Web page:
The Surprising Path to Life: Breaking Free from Plate Tectonics


New research reveals that the emergence of life on Earth did not require plate tectonics.

A groundbreaking study published in Nature on June 14 has challenged the long-held belief that plate tectonics is a prerequisite for the emergence of life on Earth. The research, titled Hadaean to Palaeoarchaean stagnant-lid tectonics revealed by zircon magnetism“, unveils a lack of plate tectonics between 3.9 and 3.3 billion years ago, the time when life on Earth originated. “This research encompasses scientific disciplines such as early Earth processes, Archaean geology, zircon geochronology, palaeomagnetism, and the emergence of life on Earth”. Says post-doctoral researcher and co-author Dr Jaganmoy Jodder, based at the Evolutionary Studies Institute, University of the Witwatersrand, South Africa.

As a fundamental theory of geology, plate tectonics, the movement of Earth’s rigid outer shell, has been considered essential for facilitating heat transfer and enabling geological activities crucial for life. However, Professor John Tarduno, the William R. Kenan, Jr. Professor of Geophysics, based at the University of Rochester, United States of America, who is the lead author of the study, remarks, “There has been the assumption that plate tectonics is necessary for life, but this new research challenges that longstanding view.”

The researchers focused on detrital zircon grains from the Barberton Greenstone Belt in South Africa. Zircon crystals are rare minerals that act as time capsules, preserving information about Earth’s magnetic field from billions of years ago. They made a remarkable discovery by analysing the detrital zircon grains’ “palaeointensity” values, a measure of ancient magnetic field strength. Tarduno and co-authors observed that during the investigated time period of Hadean to Palaeoarchaean, Earth did not experience mobile plate tectonics but instead exhibited a phenomenon called a stagnant lid regime, where heat was released differently.

In other words, stagnant lid tectonics is characterized by a solid, immobile crust covering the planet’s surface, lacking distinct plate boundaries and horizontal movement. In this scenario, heat transfer occurs through conduction and cracks in the crust, resulting in less efficient heat transport and limited crustal recycling. Although not as effective as plate tectonics, stagnant lid tectonics can still lead to continent formation.

The findings suggest that while plate tectonics is crucial for sustaining life on Earth, it is not an absolute requirement for the emergence of microbial life on planets similar to ours. Professor Tarduno notes, “Our data suggests that when we’re looking for exoplanets that harbour life, these planets do not necessarily need to have plate tectonics.”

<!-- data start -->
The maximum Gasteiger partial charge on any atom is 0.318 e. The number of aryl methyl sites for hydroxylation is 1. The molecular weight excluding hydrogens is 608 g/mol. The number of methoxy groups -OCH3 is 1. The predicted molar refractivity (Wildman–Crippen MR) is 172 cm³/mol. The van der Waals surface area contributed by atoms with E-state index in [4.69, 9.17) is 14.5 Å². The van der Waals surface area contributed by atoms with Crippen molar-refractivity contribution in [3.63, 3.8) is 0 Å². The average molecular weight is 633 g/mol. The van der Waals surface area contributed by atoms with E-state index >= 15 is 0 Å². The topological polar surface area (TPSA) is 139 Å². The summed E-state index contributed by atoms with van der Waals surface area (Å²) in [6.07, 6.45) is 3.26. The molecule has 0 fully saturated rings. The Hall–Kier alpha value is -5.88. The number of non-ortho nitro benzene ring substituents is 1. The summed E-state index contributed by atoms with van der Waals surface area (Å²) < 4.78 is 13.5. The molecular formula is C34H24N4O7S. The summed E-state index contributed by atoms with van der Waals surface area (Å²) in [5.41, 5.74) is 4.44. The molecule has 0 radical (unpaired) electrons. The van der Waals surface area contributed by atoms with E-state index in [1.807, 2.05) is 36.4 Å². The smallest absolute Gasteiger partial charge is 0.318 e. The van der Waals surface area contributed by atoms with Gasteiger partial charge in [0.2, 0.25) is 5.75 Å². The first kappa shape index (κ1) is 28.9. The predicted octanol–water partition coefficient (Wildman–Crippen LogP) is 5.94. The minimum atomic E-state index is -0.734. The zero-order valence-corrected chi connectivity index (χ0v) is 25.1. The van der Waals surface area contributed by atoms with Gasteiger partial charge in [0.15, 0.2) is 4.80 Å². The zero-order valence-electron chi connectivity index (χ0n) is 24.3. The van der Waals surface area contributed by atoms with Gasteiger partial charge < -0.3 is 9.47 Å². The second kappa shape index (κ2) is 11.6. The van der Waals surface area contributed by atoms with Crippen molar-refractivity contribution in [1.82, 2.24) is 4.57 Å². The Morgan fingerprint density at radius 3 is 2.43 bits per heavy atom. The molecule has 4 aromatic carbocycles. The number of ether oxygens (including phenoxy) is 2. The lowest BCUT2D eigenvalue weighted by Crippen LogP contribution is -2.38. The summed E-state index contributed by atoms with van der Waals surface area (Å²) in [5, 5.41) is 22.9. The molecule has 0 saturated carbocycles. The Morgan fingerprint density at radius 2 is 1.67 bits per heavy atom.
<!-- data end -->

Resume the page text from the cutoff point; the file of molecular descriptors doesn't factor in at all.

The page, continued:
This discovery holds significant implications, as the ancient zircon record is scarce. “Earth’s initial geologic record remains scanty. Only a few places on Earth preserve rocks that have not undergone significant deformations over several billion years throughout their geologic ancestry. Such ancient rocks are found in Archaean cratons, namely the Kaapvaal, Pilbara and Singhbhum cratons. Furthermore, ancient zircon grains that are as old as ~ 4.0 Ga are rare to find. And these have only been reported from South Africa, Australia and India so far”, says Jaganmoy.

By studying these tiny, rare detrital zircon minerals, we gain insights into Earth’s early geological history and the immense forces that have shaped our planet over billions of years”, Jaganmoy says. “It also paves the way for further research by astrobiologists and geobiologists, providing valuable information to evaluate conditions on early Earth and investigate similar environments elsewhere.

The study highlights the complex nature of Earth’s evolution and challenges the assumption that plate tectonics is the only path to habitability. By delving into the secrets these minuscule zircon crystals hold, we understand our planet’s origins and the potential for life beyond the boundaries of plate tectonics. “This is an exciting time to study early Earth conditions because it defines conditions for the origin of life and therefore is the foundation for research on planets/moons by astrobiologists and geobiologists elsewhere. For example, Enceladus, a moon of Saturn, harbours a “soda ocean” with phosphorus, a key element for life. In fact, “the report of phosphorus was published in another Nature article on the same day,” says Jaganmoy, highlighting the close relationship between discoveries about the early Earth and planetary geology, all aimed at understanding the origin and potential for life in the Solar System.

Main photo credit: University of Rochester illustration / Michael Osadciw